Sharjah Arab poetry Festival/ASL Poetry Videos – Poetry News Roundup January 9th

In today’s poetry news round up we head over the Sharjah in the United Arab Emirates to take a look at the 16th annual Sharjah Arab Poetry Festival as poetry becomes increasingly more popular in the Arab countries. Then we head to the US where the Rochester Institute of Technology has been given a grant to digitalise rare ASL poetry videos.

Sharjah Arab Poetry Festival

Yesterday saw the start of the 16th Sharjan Arab Poetry Festival which is taking place at the Sharjah Cultural Palace in Sharjah the third largest city in the United Arab Emirates. The ceremony which signalled the start of the festival began with the arrival of Supreme Council Member and Ruler of Sharjah, His Highness Dr Sheikh Sultan Bin Mohammed Al Qasimi.

A total of 30 poets, both male and female will be attending the festival from 17 other Arab countries. The festival is due to run until the 12th January.

A poem written by Raad Aman, which discusses Sharjah’s work in supporting Arabic literature in all forms and the positive impact of the poetry houses of the Arab cities was the first event of the festival and was produced by the cities television station.
Karim Ma’touq from the UAE and Nour Eddin Sammoud from Tunisia; this years two chosen personalities of the festival were honoured by his Highness Sheikh Sultan.


Rare Videos of ASL Poetry and Literature to be Digitalised

The Rochester Institute of Technology’s National Technical Institute for the Deaf has received a grant that will enable it to digitalise a significant number of rare videos that document the ASL and literature movement at Rochester from the period 1970 to 2011. Once done this will give them one of the biggest publicly available ASL literature in the country.


The project is expected to take a year and staff from both the RIT library and the NTID will be working to digitize, caption, voice and then transcribe the videos in order to make them available online. It is hoped that this “once hidden” work of what is a rather under-represented group will make access easier and enrich the way in which the deaf community is represented. There are around 60 videotapes that they will be working on, the challenge is that of course ASL is a visual language which does not have a direct translation into the spoken language. Each poet has their own unique style when it comes to expression.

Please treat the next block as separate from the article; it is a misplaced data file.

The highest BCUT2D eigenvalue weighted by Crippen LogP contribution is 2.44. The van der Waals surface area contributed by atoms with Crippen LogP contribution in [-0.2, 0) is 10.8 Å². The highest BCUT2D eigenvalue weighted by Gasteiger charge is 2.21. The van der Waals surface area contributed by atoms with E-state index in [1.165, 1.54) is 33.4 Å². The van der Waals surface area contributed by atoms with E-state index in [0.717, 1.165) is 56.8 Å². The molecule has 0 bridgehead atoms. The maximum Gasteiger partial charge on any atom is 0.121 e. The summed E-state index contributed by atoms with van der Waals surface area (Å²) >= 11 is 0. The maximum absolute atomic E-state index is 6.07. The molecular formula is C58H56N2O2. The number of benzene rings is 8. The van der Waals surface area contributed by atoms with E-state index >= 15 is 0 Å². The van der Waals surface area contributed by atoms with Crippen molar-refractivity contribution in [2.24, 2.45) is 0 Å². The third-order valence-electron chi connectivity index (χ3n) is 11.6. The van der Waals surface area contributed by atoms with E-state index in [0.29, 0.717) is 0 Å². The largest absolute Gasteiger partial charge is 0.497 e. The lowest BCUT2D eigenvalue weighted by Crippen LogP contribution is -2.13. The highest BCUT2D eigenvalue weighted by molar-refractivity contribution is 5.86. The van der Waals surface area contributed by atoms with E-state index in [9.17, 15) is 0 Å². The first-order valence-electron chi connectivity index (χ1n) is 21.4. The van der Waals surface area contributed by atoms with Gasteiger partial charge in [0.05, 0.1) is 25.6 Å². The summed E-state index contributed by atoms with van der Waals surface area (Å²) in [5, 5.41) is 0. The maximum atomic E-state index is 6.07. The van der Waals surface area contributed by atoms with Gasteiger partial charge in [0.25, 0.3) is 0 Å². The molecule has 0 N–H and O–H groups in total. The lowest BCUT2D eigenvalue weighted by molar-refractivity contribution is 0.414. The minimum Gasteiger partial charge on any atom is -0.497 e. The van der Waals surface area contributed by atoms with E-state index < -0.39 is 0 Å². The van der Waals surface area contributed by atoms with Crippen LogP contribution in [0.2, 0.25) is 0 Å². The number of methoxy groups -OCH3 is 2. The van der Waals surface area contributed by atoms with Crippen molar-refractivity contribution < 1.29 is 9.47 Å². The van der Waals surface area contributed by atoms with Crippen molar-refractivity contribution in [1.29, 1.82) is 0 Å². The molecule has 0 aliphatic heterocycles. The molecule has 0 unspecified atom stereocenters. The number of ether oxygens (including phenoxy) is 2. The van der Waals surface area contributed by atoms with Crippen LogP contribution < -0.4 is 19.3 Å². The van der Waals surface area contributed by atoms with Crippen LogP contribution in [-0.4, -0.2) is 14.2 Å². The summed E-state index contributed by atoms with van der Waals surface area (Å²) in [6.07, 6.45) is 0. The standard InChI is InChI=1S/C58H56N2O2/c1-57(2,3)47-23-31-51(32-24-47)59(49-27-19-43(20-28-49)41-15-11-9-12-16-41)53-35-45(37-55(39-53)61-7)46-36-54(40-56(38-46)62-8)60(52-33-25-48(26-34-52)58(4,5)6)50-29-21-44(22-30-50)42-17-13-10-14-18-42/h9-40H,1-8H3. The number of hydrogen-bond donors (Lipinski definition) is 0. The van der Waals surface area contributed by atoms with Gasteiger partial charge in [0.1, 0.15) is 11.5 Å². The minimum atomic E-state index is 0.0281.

The NTID hosts many national conferences on the subject of ASL literature, which are attended by members of the deaf community, students, interpreters and members of the general public. It is through these conferences that the poet Allen Ginsberg met ASL poet Patrick Graybill who translated Ginsberg’s Hydrogen Jukebox” into ASL and they realised how well Graybill’s translation captured the imagery of the poem.


Rochester has one of the highest per capita deaf populations in the country and was at the forefront of the US ASL poetry movement, and this project has been planned to coincide with the 50th anniversary of the NTID.

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